Editorials

K-9 attack video shows the need for better police training and restraint

Dashcam video shows incident between Raleigh man in street and law enforcement officers and police dog

Dashboard video from a NC Highway patrol camera synched with audio from Wake County Sheriff's Deputy Broadwell camera show a Wake County sheriff's deputy release his police dog on Kyron Dwain Hinton, who was already surrounded by other officers.
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Dashboard video from a NC Highway patrol camera synched with audio from Wake County Sheriff's Deputy Broadwell camera show a Wake County sheriff's deputy release his police dog on Kyron Dwain Hinton, who was already surrounded by other officers.

“Anybody seen my leash?”

That’s what Wake County Deputy Cameron Broadwell asked other officers after he commanded his K-9 dog, Lok,i, to attack a man who was already surrounded by Raleigh police officers and state troopers and did not appear to be threatening them.

The leash wasn’t the only restraint lost in this ugly April 3 incident captured by law enforcement videos released Wednesday. Broadwell also lost sight of the procedures that are supposed to guide officers using K-9 dogs.

Screaming at a distraught and intoxicated man to “get down or get bit” doesn’t seem the best approach. And then releasing the dog and punching the man to the ground doesn’t appear in any law enforcement guide on how to handle a suspect who is not attempting to flee or fight.

Officers encountered Kyron Dwain Hinton, 29, of Raleigh, on the evening of April 3 after 911 callers reported him standing in the middle of Raleigh Boulevard near Yonkers Road in Raleigh. The first to respond, a state trooper, approached Hinton calmly and waited for assistance. Within minutes, Hinton was surrounded by several Raleigh police officers.

Hinton admitted afterward that he was intoxicated and upset about having lost his money at a nearby sweepstakes parlor. He was gesticulating and behaving oddly, but the officers, while wary, did not draw their weapons.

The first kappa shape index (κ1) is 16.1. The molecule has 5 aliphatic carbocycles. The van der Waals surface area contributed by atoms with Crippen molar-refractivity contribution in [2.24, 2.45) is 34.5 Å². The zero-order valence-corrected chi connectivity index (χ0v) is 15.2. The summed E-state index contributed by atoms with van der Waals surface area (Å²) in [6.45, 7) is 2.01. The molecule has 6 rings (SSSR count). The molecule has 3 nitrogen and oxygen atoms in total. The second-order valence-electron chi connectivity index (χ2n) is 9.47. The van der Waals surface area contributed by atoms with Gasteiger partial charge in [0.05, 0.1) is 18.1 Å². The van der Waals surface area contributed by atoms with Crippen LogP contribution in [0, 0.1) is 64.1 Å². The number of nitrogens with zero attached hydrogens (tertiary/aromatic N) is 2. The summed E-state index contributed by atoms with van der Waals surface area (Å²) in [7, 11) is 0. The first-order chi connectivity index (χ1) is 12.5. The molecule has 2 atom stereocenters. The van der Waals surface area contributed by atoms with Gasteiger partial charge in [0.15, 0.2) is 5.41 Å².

Then the video shows Broadwell bursting onto the scene, releasing his dog and punching Hinton. Several officers then piled on the prone Hinton, even as the dog bit him.

A grand jury found the images so disturbing that it indicted Broadwell and two state troopers who are accused of beating Hinton. Broadwell has been charged with three felonies — assault with a deadly weapon inflicting serious injury, assault inflicting serious bodily injury and willfully failing to discharge duties.

N.C. troopers Michael G. Blake and Tabithia L. Davis have both been charged with assault inflicting bodily injury for allegedly beating Hinton with flashlights and willfully failing to discharge duties.

Charges against Hinton for disorderly conduct, resisting a public officer and assault on a law enforcement animal were dropped.

Broadwell said he thought Hinton had a gun and had been stopped after a police pursuit. Even if that were the case, his actions appear to have been excessive and dangerous to Hinton and officers. Given that Hinton, who suffered a broken nose and other injuries, may sue, Broadwell’s actions also could be costly to Wake County.

The Raleigh videos join a long list of videos – some from law enforcement cameras and some from observers – that show police encounters that spin out of control and lead to excessive use of force. It’s puzzling why these highly publicized incidents don’t prevent the same errors from being repeated. By the end of the April 3 incident, at least eight officers from three agencies had responded to a man standing in the street. There has to be a better use of law enforcement power and resources.

In North Carolina, it would help to change a state law that declares police videos are not public records. It would also help if all law enforcement agencies obtained and were required to use body cameras. If officers had more certainty that their actions are being recorded and the video would be a public record, they might be less inclined to use force in situations that could be resolved with talk and patience.

Meanwhile in Wake County, Sheriff Donnie Harrison is an expert police dog handler. From the video, it looks like he should invest more time in training the human half of his K-9 teams.

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